XB 4-6-2

Click here for photo of XB.

Click here for photo of XB.  Bought from the Corbis Collection.

I once saw an XB accelerating out of Madras while hauling the West Coast Express in the early 1970s.  On another occasion, it was performing shunting duties at the Central Station.  The last time I saw an XB was at Tirupathi in 1983 when I was in my teens.  To my eyes, the XB was one of the most beautiful steam locomotives ever to run in India. 

Yet, it was also one of the most troublesome, as the Pacific Locomotive Committee Report describes in great detail.  True, its problems were, for the most part, ultimately resolved and it gave good service in its later years.  And it has the unique distinction of being the unwitting cause of reverse technology transfer between India and England.  For once, a solution discovered in India also proved useful to railways in Great Britain.

In the India of the early-1920s, steam locomotive technology was outdated.  The engines were almost always of prewar British design.  Their narrow fireboxes could not burn high-ash Indian coal well enough due to restrictions in air supply and ash disposal problems.  Inside cylinders were still prevalent and "hot boxes" were common because of poor bearing lubrication.  The newly-formed Indian Railways Standard (IRS) Committee decided to introduce a new range of engines with wide fireboxes.  One of them was the XB 4-6-2. 


When it was introduced in 1926, the XB Class was as up-to-date as any locomotive in England, having been designed by Messrs.Rendel Palmer and Tritton, a consulting engineering firm of London.  It had long travel Walschaerts valve gear and plate frame.  It had American-style 3-point suspension with compensating levers that was suitable for the indifferent tracks sometimes found in India.

Unfortunately, the XB was prone to frame fractures.  One specimen had 9 frame fractures in 9 years.  The firebox tubeplates had to be frequently changed due to cracking in the radius of the top flanges.  The XB's boiler was a poor steamer because the cross-sectional area of the boiler tubes was too small for the flue gas volume the firebox generated.

However, the worst fault of the XB was its tendency to hunt or oscillate laterally, i.e., at right angles to the track causing the track to distort!  Hence, the XB had a tendency to derail.  A terrible derailment occured in Bihta on the Eastern Bengal Railway in 1937 which took 100 lives.  XB Number 1916 which had been put on the head of the train in place of the usual 4-6-0 was travelling at 60 mph when it jumped the tracks.  The tracks themselves got twisted like noodles.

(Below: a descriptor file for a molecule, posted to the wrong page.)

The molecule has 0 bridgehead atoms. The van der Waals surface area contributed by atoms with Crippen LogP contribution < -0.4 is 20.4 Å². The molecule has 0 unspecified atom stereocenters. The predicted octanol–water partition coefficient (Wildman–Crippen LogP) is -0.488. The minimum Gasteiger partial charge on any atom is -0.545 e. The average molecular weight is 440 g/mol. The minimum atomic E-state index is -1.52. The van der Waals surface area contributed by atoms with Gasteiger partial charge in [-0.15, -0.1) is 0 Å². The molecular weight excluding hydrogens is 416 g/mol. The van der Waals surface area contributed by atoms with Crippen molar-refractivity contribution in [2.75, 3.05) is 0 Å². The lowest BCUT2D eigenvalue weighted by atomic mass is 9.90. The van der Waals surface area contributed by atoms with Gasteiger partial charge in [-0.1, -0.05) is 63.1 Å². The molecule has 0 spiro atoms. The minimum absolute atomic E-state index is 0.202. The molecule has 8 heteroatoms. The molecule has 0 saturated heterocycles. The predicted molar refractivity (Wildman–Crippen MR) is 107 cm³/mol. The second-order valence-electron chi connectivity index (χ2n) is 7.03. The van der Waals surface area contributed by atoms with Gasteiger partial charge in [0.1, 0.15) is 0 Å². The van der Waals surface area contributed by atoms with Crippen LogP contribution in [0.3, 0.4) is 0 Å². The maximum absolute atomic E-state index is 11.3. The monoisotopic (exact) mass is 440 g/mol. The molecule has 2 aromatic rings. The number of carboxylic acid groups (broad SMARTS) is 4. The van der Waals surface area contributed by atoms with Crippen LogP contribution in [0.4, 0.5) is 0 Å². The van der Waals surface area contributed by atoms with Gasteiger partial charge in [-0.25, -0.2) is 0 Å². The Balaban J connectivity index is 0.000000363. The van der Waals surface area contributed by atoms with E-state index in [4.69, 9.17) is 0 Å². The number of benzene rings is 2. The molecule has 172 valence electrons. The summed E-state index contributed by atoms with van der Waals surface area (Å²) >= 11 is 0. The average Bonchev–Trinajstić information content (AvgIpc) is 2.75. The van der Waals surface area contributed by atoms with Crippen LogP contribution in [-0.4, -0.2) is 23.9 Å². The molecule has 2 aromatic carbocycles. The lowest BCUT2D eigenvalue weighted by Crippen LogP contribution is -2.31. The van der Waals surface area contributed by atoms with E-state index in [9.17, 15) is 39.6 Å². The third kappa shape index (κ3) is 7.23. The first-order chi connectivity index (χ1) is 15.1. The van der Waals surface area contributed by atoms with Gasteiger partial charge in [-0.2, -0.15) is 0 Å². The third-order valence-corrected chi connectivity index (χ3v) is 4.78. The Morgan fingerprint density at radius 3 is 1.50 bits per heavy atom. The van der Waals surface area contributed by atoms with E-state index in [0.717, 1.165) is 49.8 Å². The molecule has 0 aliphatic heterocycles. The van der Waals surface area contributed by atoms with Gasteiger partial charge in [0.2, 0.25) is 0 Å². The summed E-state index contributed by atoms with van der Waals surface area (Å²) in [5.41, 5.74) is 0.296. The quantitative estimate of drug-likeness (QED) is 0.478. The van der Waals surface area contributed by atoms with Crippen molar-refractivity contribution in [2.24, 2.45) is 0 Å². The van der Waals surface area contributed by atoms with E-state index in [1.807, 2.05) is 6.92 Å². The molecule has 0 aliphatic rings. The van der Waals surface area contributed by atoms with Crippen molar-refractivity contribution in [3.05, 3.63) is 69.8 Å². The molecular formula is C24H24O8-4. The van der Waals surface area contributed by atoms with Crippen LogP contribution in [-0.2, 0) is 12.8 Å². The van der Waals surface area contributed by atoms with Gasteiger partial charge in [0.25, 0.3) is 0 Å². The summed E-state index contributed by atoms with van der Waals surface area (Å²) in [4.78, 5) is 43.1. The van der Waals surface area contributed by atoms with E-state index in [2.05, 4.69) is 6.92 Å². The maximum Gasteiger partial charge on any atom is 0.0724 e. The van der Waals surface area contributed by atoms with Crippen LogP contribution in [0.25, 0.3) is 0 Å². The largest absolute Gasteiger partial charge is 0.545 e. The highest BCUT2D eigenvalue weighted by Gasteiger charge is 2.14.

An angry public's demand for a judicial enquiry resulted in the formation of the Pacific Locomotive Committee which included 2 Indian engineers.  What followed was a classic engineering whodunit involving several colourful engineers which is well-described in E.S.Cox's book Locomotive Panorama and in the Pacific Locomotive Committee Report.  These engineers rode thousands of miles on several XBs to experience its sporadic rough ride.  It was a Frenchman Robert Leguille who came up with the solutions that eliminated the XB's derailing propensities.  He and Cox examined the flange forces measurements made by two British engineers and decided that the leading and trailing bogies needed much stiffer side control springs with better damping.  Experiments proved them right.  The XBs belonging to the BB&CIR and the M&SM railway companies were modified according to their recommendations and no more derailments happened.  The XBs in other railways were relegated to slow trains.  Many of them survived into the 1980s proving that they had become useful locomotives.

A postscript to this story is that the same recommendations proved useful in improving the locomotives of the LMS Railway in the U.K, which had exhibited similar problems though on a smaller scale.  For once, good engineering practice had gone from India to England and not the other way around.


Boiler Pressure: 180 psig, Grate Area: 45 sq.ft, Cylinders: (2), 21 1/2" Bore x 28" Stroke, Wheel Diameter: 6'-2", Tractive Effort: 26,760 lb,  Nominal Axle Load: 17 tonnes, Engine Weight without tender: 90.2 tonnes.

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